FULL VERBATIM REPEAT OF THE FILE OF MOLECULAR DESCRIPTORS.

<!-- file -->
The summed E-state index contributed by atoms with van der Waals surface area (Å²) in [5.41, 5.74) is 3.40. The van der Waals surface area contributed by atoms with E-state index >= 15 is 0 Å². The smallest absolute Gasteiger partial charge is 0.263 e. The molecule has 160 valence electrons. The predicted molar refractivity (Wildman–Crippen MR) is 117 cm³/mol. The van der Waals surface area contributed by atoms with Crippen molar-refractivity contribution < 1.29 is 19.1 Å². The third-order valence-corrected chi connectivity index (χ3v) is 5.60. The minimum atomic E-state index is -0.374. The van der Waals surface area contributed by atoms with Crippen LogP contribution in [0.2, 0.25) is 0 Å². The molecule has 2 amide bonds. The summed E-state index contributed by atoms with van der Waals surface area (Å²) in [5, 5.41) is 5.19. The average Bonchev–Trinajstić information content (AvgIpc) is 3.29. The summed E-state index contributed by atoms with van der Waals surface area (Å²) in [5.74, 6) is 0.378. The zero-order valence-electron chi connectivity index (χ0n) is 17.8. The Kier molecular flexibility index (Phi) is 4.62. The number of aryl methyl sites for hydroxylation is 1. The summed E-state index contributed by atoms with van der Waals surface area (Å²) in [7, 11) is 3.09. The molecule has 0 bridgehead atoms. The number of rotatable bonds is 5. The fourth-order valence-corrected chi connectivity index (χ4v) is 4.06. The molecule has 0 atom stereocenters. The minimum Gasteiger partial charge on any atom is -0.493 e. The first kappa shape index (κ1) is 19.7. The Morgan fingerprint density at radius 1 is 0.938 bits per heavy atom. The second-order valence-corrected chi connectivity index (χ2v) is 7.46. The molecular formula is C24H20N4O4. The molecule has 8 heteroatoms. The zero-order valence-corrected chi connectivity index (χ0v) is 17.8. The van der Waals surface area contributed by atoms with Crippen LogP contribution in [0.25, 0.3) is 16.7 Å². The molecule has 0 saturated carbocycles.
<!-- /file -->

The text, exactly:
The summed E-state index contributed by atoms with van der Waals surface area (Å²) in [5.41, 5.74) is 3.40. The van der Waals surface area contributed by atoms with E-state index >= 15 is 0 Å². The smallest absolute Gasteiger partial charge is 0.263 e. The molecule has 160 valence electrons. The predicted molar refractivity (Wildman–Crippen MR) is 117 cm³/mol. The van der Waals surface area contributed by atoms with Crippen molar-refractivity contribution < 1.29 is 19.1 Å². The third-order valence-corrected chi connectivity index (χ3v) is 5.60. The minimum atomic E-state index is -0.374. The van der Waals surface area contributed by atoms with Crippen LogP contribution in [0.2, 0.25) is 0 Å². The molecule has 2 amide bonds. The summed E-state index contributed by atoms with van der Waals surface area (Å²) in [5, 5.41) is 5.19. The average Bonchev–Trinajstić information content (AvgIpc) is 3.29. The summed E-state index contributed by atoms with van der Waals surface area (Å²) in [5.74, 6) is 0.378. The zero-order valence-electron chi connectivity index (χ0n) is 17.8. The Kier molecular flexibility index (Phi) is 4.62. The number of aryl methyl sites for hydroxylation is 1. The summed E-state index contributed by atoms with van der Waals surface area (Å²) in [7, 11) is 3.09. The molecule has 0 bridgehead atoms. The number of rotatable bonds is 5. The fourth-order valence-corrected chi connectivity index (χ4v) is 4.06. The molecule has 0 atom stereocenters. The minimum Gasteiger partial charge on any atom is -0.493 e. The first kappa shape index (κ1) is 19.7. The Morgan fingerprint density at radius 1 is 0.938 bits per heavy atom. The second-order valence-corrected chi connectivity index (χ2v) is 7.46. The molecular formula is C24H20N4O4. The molecule has 8 heteroatoms. The zero-order valence-corrected chi connectivity index (χ0v) is 17.8. The van der Waals surface area contributed by atoms with Crippen LogP contribution in [0.25, 0.3) is 16.7 Å². The molecule has 0 saturated carbocycles.